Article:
Understanding Recycling Light Bulbs

 

10.20.2016

0800

cfl-recycling-process

Recycling Light Bulbs Link

Trying to understand how light bulbs are recycled takes a little more research on my part. I honestly have never known how recycling centers go about recycling light bulbs. Due to the many different materials that make up light bulbs, I could only guess that the process was tedious. So here is an overall step by step process of the recycling process:

  1. Lamps are sent to the recycling facility
    1. Upon arrival at the recycling facility, lamps are removed from their containers and fed into specialized machine for recycling lamps. The entire process is fully automatic and incorporated in a container in which the air is brought to subpressure, thereby preventing mercury from being released into the environment.
  2. By-product separation
    1. With the aid of a sophisticated patented air transportation system, the phosphor powder is separated in different steps from the glass and metal by-products.
  3. Glass and aluminum stored
    1. Clean glass and aluminum end-caps are separated and stored for re-use.
  4. Mercury is isolated
    1. The mercury bearing powder is collected in distiller barrels beneath the cyclone and the self-cleansing dust filters
  5. Mercury is extracted
    1. The powder is then retorted to drive out the mercury.
  6. Elements are ready for re-use
    1. At the end of the process the glass, metal end-caps, powder, and mercury can all be re-used.
  7. Recycling certificate is issued
    1. Once the materials have been fully processed by the recycling facility, an official Certificate of Recycling will be produced and emailed to you for record keeping.

This is an overall general process of light bulb recycling. As much as you can- please, please recycle these products carefully and appropriately. There are a lot of different materials that go into the production process of producing lamps that can harm the environment and the toxic materials will always come full circle back to us.

Functionality Above All Else

01.27.2016

0730

So I was tired of watching my mom cook on the dim lit stove. I wanted to buy an under cabinet light, but as I scrolled through the cabinet light section of local hardware  and appliance stores, I realized that although they are very nice lights, they all require a specific mounting system as well as specific light bulbs- which I would also have to purchase. I didn’t want her to have to go out and buy a new light bulbs for her under cabinet light each time it burned out. It’s a hassle and they always come in packages of ten bulbs.

Now mind you, I am the type who likes to keep my “supplies” to a minimum. (ie. I prefer to need a AAA than any other battery, and I own 4 items that need batteries) I also prefer CFL light bulbs, and I mean the kind of light bulbs that fit into every kind of socket (which also means all of my lamps need to require the same type of light bulb). I don’t want to have to go out and buy a different kind of light bulb for every single kind of lamp that I own.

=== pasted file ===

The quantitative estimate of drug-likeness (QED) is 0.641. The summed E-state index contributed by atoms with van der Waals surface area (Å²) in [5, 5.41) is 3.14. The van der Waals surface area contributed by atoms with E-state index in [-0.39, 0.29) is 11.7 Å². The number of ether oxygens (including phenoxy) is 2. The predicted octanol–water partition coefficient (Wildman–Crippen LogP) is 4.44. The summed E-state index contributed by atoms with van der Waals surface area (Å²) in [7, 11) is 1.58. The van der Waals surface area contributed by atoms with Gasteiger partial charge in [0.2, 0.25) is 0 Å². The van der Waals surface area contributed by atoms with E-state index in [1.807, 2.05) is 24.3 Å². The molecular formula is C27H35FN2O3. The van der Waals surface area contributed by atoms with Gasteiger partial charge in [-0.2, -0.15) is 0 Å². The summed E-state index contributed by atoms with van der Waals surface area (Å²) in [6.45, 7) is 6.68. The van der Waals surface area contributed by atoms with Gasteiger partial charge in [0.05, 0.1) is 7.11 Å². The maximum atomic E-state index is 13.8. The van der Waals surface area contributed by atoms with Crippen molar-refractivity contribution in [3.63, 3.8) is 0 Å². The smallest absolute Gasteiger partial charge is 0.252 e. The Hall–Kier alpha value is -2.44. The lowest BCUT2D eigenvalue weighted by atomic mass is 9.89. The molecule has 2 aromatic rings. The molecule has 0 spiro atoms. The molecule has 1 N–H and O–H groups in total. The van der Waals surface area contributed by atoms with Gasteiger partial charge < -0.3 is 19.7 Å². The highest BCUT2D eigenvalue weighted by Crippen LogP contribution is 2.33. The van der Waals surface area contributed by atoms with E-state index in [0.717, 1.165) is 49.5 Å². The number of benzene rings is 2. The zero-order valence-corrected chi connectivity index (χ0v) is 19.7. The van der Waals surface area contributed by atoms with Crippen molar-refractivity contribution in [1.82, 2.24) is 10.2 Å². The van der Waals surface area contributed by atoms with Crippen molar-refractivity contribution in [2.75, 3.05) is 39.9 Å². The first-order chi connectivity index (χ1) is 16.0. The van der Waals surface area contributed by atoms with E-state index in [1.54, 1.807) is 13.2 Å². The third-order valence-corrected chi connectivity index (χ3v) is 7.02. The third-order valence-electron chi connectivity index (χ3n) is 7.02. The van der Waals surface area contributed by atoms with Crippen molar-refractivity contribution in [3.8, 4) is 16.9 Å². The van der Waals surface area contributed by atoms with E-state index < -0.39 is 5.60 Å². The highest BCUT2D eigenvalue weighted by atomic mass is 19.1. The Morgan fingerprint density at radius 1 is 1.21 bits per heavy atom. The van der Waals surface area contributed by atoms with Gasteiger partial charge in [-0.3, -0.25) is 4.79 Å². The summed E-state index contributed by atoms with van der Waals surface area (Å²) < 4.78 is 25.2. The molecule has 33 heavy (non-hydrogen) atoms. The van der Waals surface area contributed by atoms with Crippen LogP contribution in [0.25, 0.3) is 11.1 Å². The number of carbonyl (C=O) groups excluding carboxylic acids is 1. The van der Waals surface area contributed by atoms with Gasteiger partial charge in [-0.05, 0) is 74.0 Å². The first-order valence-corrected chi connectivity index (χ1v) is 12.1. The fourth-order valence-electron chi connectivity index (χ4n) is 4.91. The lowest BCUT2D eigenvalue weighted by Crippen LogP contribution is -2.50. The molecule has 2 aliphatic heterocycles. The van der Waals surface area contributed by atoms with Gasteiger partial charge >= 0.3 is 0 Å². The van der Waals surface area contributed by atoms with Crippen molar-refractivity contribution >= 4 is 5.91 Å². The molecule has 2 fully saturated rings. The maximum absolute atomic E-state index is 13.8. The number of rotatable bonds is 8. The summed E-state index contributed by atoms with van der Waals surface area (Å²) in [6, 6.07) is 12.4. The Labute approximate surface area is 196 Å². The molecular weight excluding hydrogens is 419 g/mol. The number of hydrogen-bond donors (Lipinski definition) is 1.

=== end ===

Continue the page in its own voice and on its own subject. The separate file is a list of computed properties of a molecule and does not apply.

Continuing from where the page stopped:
So this design problem lead me to come up with this solution. I have an extra clamp light that I don’t use anymore. I like clamp lights because they’re quite versatile and they’re gravity friendly.

The solution I came up with was to use the clamp lamp and clamp it to one of the cabinets. I wrapped some extra white athletic tape wrapped around the neck so it doesn’t stand out as much. I then used screws to pin the cord under the cabinet to hide it a bit. I used a piece of extra shoelace and tied a loop so that the cord can be hung up and out of the way when not in use. I also wanted to make this loop because I knew she wouldn’t be able to reach the lamp switch easily, so I wanted her to be able to control the light from the cord plug instead.

This was the solution I came up with:

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This is what my mom’s stove looked like without the new lamp plugged in (basically with the current lighting set up):

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And this is what the stove looks like with the new lamp plugged in with the new light brightness:

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I know this may look strange, but my requirements for what comes into the home is very specific. Although buying a new under cabinet light would have been the ideal solution, in the long run, there would still have to be a surplus of different kinds of light bulbs for all of the lamps in the home. If I’m able to keep that number to a minimum (as in only 1 kind of light bulb), I’m going to. By purchasing a new under cabinet lamp, it would have solved the lighting issue, but would have brought on another issue of keeping that light bulb in stock. From that problem, also brings up the issue of recycling the lamps and how often that needs to be done (ie. if the light bulbs from the under cabinet light burn out quicker than regular CFL light bulbs)

So I didn’t have to buy a new lamp, which would include packaging that would end up in the landfill, new light bulbs to accommodate it and I used an item I already owned. With this solution, all of the lamps in the house can use the exact same type of light bulb. Invest in clamp lights, they’re very useful 🙂